At 12 a.m. on January 13th, SCOTUS published a post that they would be live blogging as the court released opinions in one or more argued cases from the current term. Many experts quickly jumped to the conclusion that there was a high likelihood that the ruling on both the OSHA and CMS cases may be the highlight only to be very quickly disappointed. This early speculation led to a frustrating letdown today as SCOTUS did not release an opinion on the vaccine mandate.

If like many, you are watching the play-by-play in the news and just want a direct line to the ruling when it comes, here is some information, resources, and quick tips that may help you!

Decision Day

With SCOTUS decisions, it is not as simple as saying we will be able to tune in for X decision on X date. The U.S. Supreme Court does not set dates for releasing opinions but rather posts digitally to a public calendar when opinions will be released without noting what opinions will be included in that release. For example, SCOTUS updated its calendar yesterday for the remainder of January including the note that one new opinion would be released today. Of course, speculation began to fly as to whether the opinion released would be that on the OSHA/ETS cases.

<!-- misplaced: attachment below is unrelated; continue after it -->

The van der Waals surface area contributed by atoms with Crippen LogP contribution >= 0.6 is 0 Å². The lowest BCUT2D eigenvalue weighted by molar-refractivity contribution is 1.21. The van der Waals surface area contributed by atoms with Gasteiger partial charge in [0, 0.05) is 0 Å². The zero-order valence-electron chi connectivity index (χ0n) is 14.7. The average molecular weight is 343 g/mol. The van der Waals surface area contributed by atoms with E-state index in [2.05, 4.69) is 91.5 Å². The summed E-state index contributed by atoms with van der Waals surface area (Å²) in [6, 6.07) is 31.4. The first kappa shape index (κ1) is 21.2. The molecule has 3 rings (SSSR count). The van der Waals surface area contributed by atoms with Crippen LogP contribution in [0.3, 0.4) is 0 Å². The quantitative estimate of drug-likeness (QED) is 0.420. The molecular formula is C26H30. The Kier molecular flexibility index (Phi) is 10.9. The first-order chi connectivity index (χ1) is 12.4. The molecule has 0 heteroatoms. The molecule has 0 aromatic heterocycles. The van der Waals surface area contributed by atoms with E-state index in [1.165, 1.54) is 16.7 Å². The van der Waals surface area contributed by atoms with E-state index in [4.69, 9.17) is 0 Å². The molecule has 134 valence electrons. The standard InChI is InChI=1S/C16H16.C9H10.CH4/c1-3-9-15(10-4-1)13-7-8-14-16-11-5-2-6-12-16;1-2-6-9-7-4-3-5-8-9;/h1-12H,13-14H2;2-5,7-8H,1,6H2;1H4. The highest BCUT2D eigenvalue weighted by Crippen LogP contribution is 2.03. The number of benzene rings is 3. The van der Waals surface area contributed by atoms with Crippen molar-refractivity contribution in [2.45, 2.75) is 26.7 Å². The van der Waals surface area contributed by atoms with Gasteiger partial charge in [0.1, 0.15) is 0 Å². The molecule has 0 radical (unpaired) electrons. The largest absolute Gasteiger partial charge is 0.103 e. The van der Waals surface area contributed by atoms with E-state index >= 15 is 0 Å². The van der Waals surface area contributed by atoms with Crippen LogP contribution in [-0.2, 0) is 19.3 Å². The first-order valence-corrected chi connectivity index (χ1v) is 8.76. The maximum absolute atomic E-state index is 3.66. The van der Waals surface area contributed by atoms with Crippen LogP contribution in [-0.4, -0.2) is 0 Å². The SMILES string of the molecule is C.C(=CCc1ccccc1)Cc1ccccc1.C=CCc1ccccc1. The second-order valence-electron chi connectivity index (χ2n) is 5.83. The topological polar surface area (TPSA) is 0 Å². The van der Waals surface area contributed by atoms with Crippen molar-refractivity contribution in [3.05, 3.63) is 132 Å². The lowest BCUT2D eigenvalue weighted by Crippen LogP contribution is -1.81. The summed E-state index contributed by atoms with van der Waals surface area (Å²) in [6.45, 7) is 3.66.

SCOTUS Opinion Releases: How It Works

SCOTUS opinions are often accompanied by a public reading of at least part of the final decision read aloud by the Justice that authored the majority opinion. Opinions are often available for public consumption either via the live SCOTUS blog and/or a live stream (audio and/or video) on the SCOTUS website homepage. Opinion days are posted to the SCOTUS calendar and released at 10am EST on the posted calendar date. If you are watching the releases live there are a couple of good things to know:

  1. How do I know they have finished releasing opinions for a given day? Opinions are released with an associated number. These are the numbers that correspond to opinions in the left-most column on the court's opinion page. When the court releases multiple opinions on a single day, the R numbers don't appear until the court has released its final opinion of the day. So when an R number DOES appear (as it did for Babcock today), we can be sure the court is done for the day.
  2. Are there any exceptions? White flags of impatience were being raised across the SCOTUS blog this morning with many expecting and not getting the decision for the OSHA/CMS cases. Given that there are no additional opinion issuance dates on the SCOTUS calendar for the month of January, questions and frustrations began to fly. However, just because you don't see it on the calendar now, doesn't mean a decision is not imminent.